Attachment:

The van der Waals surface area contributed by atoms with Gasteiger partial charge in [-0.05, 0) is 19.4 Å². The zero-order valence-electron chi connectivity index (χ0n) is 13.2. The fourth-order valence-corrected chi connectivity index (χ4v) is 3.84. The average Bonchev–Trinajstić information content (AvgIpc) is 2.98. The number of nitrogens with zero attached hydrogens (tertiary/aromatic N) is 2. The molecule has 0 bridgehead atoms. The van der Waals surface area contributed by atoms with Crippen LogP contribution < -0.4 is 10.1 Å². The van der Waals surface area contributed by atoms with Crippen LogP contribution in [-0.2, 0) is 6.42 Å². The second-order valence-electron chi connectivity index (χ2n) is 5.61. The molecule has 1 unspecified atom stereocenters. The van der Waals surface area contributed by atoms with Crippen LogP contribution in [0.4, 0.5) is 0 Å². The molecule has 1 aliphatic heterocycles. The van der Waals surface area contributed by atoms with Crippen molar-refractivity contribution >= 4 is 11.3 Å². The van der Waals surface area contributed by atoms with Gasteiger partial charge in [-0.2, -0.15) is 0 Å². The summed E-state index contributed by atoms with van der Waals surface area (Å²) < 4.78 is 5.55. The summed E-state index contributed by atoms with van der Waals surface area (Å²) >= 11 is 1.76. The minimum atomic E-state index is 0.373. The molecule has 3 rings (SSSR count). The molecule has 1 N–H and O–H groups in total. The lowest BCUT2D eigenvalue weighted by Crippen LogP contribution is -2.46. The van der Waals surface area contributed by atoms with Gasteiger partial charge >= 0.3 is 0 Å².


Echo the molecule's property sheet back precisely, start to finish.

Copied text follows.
The van der Waals surface area contributed by atoms with Gasteiger partial charge in [-0.05, 0) is 19.4 Å². The zero-order valence-electron chi connectivity index (χ0n) is 13.2. The fourth-order valence-corrected chi connectivity index (χ4v) is 3.84. The average Bonchev–Trinajstić information content (AvgIpc) is 2.98. The number of nitrogens with zero attached hydrogens (tertiary/aromatic N) is 2. The molecule has 0 bridgehead atoms. The van der Waals surface area contributed by atoms with Crippen LogP contribution < -0.4 is 10.1 Å². The van der Waals surface area contributed by atoms with Crippen LogP contribution in [-0.2, 0) is 6.42 Å². The second-order valence-electron chi connectivity index (χ2n) is 5.61. The molecule has 1 unspecified atom stereocenters. The van der Waals surface area contributed by atoms with Crippen LogP contribution in [0.4, 0.5) is 0 Å². The molecule has 1 aliphatic heterocycles. The van der Waals surface area contributed by atoms with Crippen molar-refractivity contribution >= 4 is 11.3 Å². The van der Waals surface area contributed by atoms with Gasteiger partial charge in [-0.2, -0.15) is 0 Å². The summed E-state index contributed by atoms with van der Waals surface area (Å²) < 4.78 is 5.55. The summed E-state index contributed by atoms with van der Waals surface area (Å²) >= 11 is 1.76. The minimum atomic E-state index is 0.373. The molecule has 3 rings (SSSR count). The molecule has 1 N–H and O–H groups in total. The lowest BCUT2D eigenvalue weighted by Crippen LogP contribution is -2.46. The van der Waals surface area contributed by atoms with Gasteiger partial charge >= 0.3 is 0 Å².